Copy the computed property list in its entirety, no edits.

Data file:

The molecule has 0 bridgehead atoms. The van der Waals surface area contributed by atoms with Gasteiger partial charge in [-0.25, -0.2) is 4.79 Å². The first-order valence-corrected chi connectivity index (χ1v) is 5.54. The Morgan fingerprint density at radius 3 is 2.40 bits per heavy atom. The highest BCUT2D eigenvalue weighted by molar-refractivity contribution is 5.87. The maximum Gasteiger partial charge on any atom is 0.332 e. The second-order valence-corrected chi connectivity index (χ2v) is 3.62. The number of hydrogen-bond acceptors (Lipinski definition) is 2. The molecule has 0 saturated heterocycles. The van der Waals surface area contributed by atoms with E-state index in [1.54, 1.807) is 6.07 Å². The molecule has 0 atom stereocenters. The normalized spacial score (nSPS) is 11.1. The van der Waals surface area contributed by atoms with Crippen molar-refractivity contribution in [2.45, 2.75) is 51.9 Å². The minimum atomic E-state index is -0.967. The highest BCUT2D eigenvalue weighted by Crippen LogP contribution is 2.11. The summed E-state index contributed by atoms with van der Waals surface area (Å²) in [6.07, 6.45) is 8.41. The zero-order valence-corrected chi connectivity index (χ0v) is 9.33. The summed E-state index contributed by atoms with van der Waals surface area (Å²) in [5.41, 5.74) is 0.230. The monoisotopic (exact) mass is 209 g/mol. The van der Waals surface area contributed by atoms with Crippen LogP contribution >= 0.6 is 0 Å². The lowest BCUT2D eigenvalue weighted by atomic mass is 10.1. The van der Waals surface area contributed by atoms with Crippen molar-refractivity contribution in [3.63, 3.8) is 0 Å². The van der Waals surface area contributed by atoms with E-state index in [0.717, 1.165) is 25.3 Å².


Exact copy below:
The molecule has 0 bridgehead atoms. The van der Waals surface area contributed by atoms with Gasteiger partial charge in [-0.25, -0.2) is 4.79 Å². The first-order valence-corrected chi connectivity index (χ1v) is 5.54. The Morgan fingerprint density at radius 3 is 2.40 bits per heavy atom. The highest BCUT2D eigenvalue weighted by molar-refractivity contribution is 5.87. The maximum Gasteiger partial charge on any atom is 0.332 e. The second-order valence-corrected chi connectivity index (χ2v) is 3.62. The number of hydrogen-bond acceptors (Lipinski definition) is 2. The molecule has 0 saturated heterocycles. The van der Waals surface area contributed by atoms with E-state index in [1.54, 1.807) is 6.07 Å². The molecule has 0 atom stereocenters. The normalized spacial score (nSPS) is 11.1. The van der Waals surface area contributed by atoms with Crippen molar-refractivity contribution in [2.45, 2.75) is 51.9 Å². The minimum atomic E-state index is -0.967. The highest BCUT2D eigenvalue weighted by Crippen LogP contribution is 2.11. The summed E-state index contributed by atoms with van der Waals surface area (Å²) in [6.07, 6.45) is 8.41. The zero-order valence-corrected chi connectivity index (χ0v) is 9.33. The summed E-state index contributed by atoms with van der Waals surface area (Å²) in [5.41, 5.74) is 0.230. The monoisotopic (exact) mass is 209 g/mol. The van der Waals surface area contributed by atoms with Crippen LogP contribution >= 0.6 is 0 Å². The lowest BCUT2D eigenvalue weighted by atomic mass is 10.1. The van der Waals surface area contributed by atoms with Crippen molar-refractivity contribution in [3.63, 3.8) is 0 Å². The van der Waals surface area contributed by atoms with E-state index in [0.717, 1.165) is 25.3 Å².